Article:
Caravaggio painted swiftly, with little preparatory work to the canvas and had a remarkable ability to capture a moment in time.
This early work displays the drama of a situation which must have been all too frequent in Rome in the sixteenth century and offers us, the viewers, a salutary lesson about gambling.
The intended victim of cheating, a fresh-faced youth in elegant and expensive clothes, plays Primero, a precursor of Poker, with another boy, the cardsharp.
In the background, a sinister-looking older man signals the victim's hand to the cardsharp who takes cards from the back of his breeches to cheat and win the game.
More than one version of this painting exists and it has become the subject of controversy in recent years.
The undisputed original is in the Kimbell Art Museum in Forth Worth, Texas. Another version of the painting sold for £42,000 in 2006 through Sotheby's, who catalogued it as a copy by another artist.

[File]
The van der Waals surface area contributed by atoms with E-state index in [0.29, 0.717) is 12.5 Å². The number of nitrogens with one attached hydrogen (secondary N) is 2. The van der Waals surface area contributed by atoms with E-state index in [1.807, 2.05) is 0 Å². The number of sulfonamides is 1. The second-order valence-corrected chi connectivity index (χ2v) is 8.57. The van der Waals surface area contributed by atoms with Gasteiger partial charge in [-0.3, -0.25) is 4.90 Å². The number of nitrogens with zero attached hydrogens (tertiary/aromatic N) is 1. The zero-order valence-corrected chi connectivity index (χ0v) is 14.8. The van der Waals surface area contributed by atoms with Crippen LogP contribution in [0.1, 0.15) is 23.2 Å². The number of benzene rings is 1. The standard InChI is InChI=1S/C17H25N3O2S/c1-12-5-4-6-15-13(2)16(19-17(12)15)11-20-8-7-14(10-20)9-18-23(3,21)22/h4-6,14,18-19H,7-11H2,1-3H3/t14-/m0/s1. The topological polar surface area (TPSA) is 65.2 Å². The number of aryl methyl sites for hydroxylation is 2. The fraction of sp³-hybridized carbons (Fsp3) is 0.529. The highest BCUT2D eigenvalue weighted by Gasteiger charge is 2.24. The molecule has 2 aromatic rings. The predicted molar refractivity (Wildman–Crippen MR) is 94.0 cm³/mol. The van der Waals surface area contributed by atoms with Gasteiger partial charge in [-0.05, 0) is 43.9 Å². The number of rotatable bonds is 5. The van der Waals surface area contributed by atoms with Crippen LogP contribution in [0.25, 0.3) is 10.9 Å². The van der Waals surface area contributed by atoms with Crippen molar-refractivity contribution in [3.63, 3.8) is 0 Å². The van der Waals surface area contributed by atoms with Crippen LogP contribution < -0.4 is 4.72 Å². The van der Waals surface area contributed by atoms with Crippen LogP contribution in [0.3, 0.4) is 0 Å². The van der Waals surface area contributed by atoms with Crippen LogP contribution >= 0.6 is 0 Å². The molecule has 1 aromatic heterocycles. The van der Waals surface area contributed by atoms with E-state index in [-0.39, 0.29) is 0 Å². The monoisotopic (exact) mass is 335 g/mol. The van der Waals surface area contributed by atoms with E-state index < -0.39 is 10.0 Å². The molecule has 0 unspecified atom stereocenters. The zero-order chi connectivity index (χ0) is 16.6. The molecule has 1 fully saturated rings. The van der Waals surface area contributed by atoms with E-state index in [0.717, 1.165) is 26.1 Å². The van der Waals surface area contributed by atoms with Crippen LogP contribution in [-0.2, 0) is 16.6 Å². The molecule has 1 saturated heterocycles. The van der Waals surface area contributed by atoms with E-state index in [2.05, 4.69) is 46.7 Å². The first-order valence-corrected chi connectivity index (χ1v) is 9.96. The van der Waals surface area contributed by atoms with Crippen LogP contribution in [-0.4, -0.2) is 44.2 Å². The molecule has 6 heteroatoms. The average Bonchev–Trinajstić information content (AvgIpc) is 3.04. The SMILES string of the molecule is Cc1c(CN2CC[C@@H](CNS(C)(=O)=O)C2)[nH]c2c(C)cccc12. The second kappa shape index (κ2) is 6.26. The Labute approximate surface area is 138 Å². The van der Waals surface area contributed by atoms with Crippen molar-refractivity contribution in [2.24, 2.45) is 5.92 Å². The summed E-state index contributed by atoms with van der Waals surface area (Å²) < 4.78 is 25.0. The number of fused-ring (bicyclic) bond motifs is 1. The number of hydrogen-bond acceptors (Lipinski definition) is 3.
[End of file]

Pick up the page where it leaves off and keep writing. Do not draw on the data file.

The purchaser took a gamble in buying it, carried out further research, and declared it to be an original earlier version by Caravaggio himself and worth £10,000,000, leaving the vendor feeling cheated like the young card player in the painting.
Caravaggio was born in 1571 in the town of the same name in Lombardy, Italy. Named Michelangelo Merisi at birth, this Baroque artist is known now only by the name Caravaggio.
A master of the art of chiaroscuro, the juxtaposition of strong darks with brilliants light in painting, he became famous for the theatrical quality of his works.
Moving to Rome in 1592 he was the archetypal struggling artist, but in 1595 his work caught the eye of a wealthy patron, Cardinal Francesco del Monte, who gave him a home and promoted his work.